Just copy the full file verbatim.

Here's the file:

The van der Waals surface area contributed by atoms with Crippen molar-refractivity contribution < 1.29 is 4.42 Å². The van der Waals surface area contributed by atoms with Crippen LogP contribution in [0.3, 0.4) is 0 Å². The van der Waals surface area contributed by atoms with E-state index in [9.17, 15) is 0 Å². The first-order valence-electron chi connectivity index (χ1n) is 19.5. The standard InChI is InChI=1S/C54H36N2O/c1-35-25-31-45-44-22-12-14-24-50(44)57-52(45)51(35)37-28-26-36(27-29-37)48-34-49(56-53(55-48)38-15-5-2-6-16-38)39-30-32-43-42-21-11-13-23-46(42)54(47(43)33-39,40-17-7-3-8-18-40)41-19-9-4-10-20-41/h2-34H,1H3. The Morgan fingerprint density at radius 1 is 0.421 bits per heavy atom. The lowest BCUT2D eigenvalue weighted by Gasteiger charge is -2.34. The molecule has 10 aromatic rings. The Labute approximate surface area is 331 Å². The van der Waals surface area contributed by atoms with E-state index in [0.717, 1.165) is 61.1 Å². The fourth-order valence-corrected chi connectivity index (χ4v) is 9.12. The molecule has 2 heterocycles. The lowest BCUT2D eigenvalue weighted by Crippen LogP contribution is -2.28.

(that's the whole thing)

The van der Waals surface area contributed by atoms with Crippen molar-refractivity contribution < 1.29 is 4.42 Å². The van der Waals surface area contributed by atoms with Crippen LogP contribution in [0.3, 0.4) is 0 Å². The van der Waals surface area contributed by atoms with E-state index in [9.17, 15) is 0 Å². The first-order valence-electron chi connectivity index (χ1n) is 19.5. The standard InChI is InChI=1S/C54H36N2O/c1-35-25-31-45-44-22-12-14-24-50(44)57-52(45)51(35)37-28-26-36(27-29-37)48-34-49(56-53(55-48)38-15-5-2-6-16-38)39-30-32-43-42-21-11-13-23-46(42)54(47(43)33-39,40-17-7-3-8-18-40)41-19-9-4-10-20-41/h2-34H,1H3. The Morgan fingerprint density at radius 1 is 0.421 bits per heavy atom. The lowest BCUT2D eigenvalue weighted by Gasteiger charge is -2.34. The molecule has 10 aromatic rings. The Labute approximate surface area is 331 Å². The van der Waals surface area contributed by atoms with E-state index in [0.717, 1.165) is 61.1 Å². The fourth-order valence-corrected chi connectivity index (χ4v) is 9.12. The molecule has 2 heterocycles. The lowest BCUT2D eigenvalue weighted by Crippen LogP contribution is -2.28.